Commonest of the forms of the national weapon is the bolo proper which gives the generic name to all of this class of weapons. Simple in design. And without ornamentation it is primarily a weapon of war. Officially the carrying of the bolo proper indicates rank or position. Its handle is cut from carabao horn and its blade is hammered out of a piece of steel. The bolo of the Filipino does not enter onto the religious life of the owner as does that of the Moro and the native of the Southern islands of the group. In some islands it is the center of strange and secret rites. Men and women perform intricate and picturesque bolo dances, the signification of which they cannot be prevailed upon to reveal. Often a native will dance with the bolo until he or she falls from exhaustion. During the mystic dance the bolo plays a most important part, all member of the family or clan finally prostrating themselves before it and swearing allegiance to it should the marriage contract ever be violated.

In the north of the archipelago a form of bolo is used as an agricultural instrument for the gathering and harvesting of crops. Of late years these implements have become weapons of war and as agencies of death are far more effective than the Cuban machete. This particular weapon is known as the sundang, which, when carried places the owner in the laboring class. It is now the regular weapon of the private soldier in the Filipino army in Luzan and the northern islands. It is hammered out of an old piece of iron or steel, while the handle is usually of wood or horn. The scabbard is cut roughly out of two pieces of wood tied together by strips of bamboo. The weapon is curiously shaped and cunningly balanced so as to throw the weight toward the striking end. Even a light blow is terribly effective. The average Filipino is as dexterous in handling the sundang as a fencing master is with the rapier.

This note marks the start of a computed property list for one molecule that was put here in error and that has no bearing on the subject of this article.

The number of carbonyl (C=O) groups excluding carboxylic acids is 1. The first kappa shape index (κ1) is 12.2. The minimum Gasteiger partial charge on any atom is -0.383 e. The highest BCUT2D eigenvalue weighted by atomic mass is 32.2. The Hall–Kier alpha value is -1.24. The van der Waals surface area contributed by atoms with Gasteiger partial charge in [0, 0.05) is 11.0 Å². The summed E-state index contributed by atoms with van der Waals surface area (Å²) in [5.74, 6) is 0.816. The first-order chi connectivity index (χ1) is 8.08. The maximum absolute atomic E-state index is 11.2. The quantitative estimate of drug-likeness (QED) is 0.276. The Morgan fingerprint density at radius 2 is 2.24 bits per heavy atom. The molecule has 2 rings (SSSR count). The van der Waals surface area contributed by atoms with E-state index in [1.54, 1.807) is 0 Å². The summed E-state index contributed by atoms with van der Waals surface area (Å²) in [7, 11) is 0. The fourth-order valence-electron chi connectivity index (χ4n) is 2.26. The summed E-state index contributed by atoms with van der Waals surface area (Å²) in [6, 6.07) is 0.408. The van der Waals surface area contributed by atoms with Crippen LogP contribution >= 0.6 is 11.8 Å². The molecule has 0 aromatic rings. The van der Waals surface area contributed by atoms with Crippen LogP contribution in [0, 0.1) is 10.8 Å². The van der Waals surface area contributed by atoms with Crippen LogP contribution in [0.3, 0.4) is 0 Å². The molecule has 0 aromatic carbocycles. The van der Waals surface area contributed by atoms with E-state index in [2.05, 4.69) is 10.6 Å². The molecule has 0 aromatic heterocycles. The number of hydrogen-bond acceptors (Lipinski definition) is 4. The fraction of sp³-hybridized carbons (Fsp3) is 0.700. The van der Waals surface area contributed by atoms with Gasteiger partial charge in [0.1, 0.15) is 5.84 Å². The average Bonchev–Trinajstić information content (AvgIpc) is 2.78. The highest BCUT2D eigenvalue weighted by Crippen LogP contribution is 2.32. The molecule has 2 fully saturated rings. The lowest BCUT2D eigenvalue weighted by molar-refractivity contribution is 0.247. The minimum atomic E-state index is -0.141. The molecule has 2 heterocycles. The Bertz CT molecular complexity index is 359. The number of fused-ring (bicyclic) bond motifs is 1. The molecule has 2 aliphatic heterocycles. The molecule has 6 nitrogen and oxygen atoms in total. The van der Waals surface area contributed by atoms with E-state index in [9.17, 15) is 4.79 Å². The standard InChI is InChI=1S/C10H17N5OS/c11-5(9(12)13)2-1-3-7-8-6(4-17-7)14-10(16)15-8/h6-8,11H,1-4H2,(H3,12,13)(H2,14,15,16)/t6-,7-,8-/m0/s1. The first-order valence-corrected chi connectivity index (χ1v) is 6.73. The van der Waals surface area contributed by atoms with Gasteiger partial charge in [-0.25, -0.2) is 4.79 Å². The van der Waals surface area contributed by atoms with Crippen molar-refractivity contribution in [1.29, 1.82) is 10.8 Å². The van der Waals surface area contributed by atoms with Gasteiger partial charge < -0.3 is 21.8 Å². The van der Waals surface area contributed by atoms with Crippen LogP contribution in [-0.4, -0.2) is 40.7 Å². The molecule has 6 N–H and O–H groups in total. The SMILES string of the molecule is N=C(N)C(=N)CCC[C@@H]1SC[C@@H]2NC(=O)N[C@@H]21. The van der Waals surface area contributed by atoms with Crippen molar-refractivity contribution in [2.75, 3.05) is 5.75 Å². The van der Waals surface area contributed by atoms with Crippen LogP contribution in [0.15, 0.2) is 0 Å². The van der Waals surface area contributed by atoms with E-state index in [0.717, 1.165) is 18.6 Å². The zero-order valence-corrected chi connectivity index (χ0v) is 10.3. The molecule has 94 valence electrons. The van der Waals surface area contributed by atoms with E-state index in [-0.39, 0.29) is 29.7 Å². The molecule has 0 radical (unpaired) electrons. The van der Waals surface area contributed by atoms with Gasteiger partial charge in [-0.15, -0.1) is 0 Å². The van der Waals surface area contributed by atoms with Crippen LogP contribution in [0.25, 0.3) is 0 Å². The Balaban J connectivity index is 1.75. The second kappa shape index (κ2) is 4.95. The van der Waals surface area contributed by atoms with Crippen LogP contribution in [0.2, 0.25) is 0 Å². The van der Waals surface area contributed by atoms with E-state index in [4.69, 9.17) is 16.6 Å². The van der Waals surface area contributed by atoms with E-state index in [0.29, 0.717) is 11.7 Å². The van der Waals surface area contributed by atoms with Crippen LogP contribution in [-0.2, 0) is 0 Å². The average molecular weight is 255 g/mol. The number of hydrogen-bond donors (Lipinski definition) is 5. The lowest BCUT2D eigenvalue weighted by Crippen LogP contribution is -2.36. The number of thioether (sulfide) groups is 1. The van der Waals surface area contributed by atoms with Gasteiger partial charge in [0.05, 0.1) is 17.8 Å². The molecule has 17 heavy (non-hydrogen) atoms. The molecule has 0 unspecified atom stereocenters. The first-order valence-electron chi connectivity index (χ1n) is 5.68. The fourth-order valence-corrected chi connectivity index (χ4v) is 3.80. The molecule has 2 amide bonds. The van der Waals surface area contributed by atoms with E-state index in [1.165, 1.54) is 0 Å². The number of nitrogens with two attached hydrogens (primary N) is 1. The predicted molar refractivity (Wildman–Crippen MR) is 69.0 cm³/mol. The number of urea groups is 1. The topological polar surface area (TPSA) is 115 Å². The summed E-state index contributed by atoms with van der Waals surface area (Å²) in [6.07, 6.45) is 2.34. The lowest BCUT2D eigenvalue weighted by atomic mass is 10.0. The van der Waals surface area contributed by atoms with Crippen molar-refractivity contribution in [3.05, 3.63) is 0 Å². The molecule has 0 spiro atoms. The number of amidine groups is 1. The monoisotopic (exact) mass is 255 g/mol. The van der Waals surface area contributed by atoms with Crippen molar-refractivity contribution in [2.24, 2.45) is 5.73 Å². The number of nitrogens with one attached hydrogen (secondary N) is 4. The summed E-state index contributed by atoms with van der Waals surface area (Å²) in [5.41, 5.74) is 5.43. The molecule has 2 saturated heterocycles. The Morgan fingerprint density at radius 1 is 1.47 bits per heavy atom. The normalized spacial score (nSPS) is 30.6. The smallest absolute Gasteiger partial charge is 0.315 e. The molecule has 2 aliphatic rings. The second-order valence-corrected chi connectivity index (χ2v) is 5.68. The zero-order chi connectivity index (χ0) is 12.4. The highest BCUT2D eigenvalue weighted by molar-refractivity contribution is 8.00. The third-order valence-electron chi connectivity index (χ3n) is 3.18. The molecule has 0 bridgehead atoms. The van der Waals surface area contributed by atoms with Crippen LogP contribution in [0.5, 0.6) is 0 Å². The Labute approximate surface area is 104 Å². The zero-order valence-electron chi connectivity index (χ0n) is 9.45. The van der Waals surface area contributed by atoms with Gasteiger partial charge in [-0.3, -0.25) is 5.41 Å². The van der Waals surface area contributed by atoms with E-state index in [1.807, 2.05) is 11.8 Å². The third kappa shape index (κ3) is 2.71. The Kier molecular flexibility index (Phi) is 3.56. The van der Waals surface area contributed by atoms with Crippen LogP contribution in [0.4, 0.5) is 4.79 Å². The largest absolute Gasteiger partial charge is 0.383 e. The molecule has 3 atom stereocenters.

Campilan, Bald and Hirsute

The campilan is the regular arm of the Moro private soldier. It is about four feet long and very sharp. Its scabbard consists of two pieces of wood loosely tied together with a single piece of bamboo thread. It is carried over the shoulder and is never unsheathed for the first stroke. When necessity for its use arises it is brought down on the head with the scabbard on it.  The blade cuts through the thread thus unsheathing itself. This is a device used to disarm the enemy of suspicion.  There is a regular drill that the Moros go through with this weapon, cutting and chopping with extraordinary swiftness while continually leaping hither and thither to avoid the return of the enemy.  An individual encounter between two natives armed with the campilan presents a curious and startling spectacle. One sees the sudden stroke, hears the clap and rattle of the wooden scabbard as it lands and watches it fall to the ground in halves, as if the blow had been effective only in breaking the weapon. It seems hideously incongruous that the recipient of the stroke should go down with his skull split at the same moment. But the unsheathed steel does its work swiftly and such duels are over with the first swing that reaches the mark. The handle of the campilan is always of hard wood, usually ebony or mahogany.

The hairy campilan is the mark of the officer below the rank of major. It differs from the ordinary campilon only in the detail of the carving of the handle and in the fact that a long tuft of hair is attached to the handle. This hair is dyed with vegetable dye; usually a deep red, but sometimes bright yellow or green. In former times the hair ornament was from the head of a slain enemy. It is said that even now the scalp of the dead foe is in some of the islands a source of [illegible].

Kris Weapon of Staff Officer

Among the staff officers the kris is the favorite weapon. It is from two to three feet long. One third of the way down from the tip if ripples in little wavelets of steel. It is said that this small sword inflicts a ghastly wound, and from the appearance one would choose it last of any to be perforated with. The approved kris stroke is for the body with a peculiar weaving motion of the wrist, supposed to send the blade home and spread the wound. Artistically the kris is one of the most beautiful weapons of the world. The blade is often magnificently inlaid with gold and sometimes with pearls and other jewels. In theory this is to make it flash in the light as it is brandished above the head of the charging leader, a beacon of victory. Every officer wears one strapped or tied to his belt.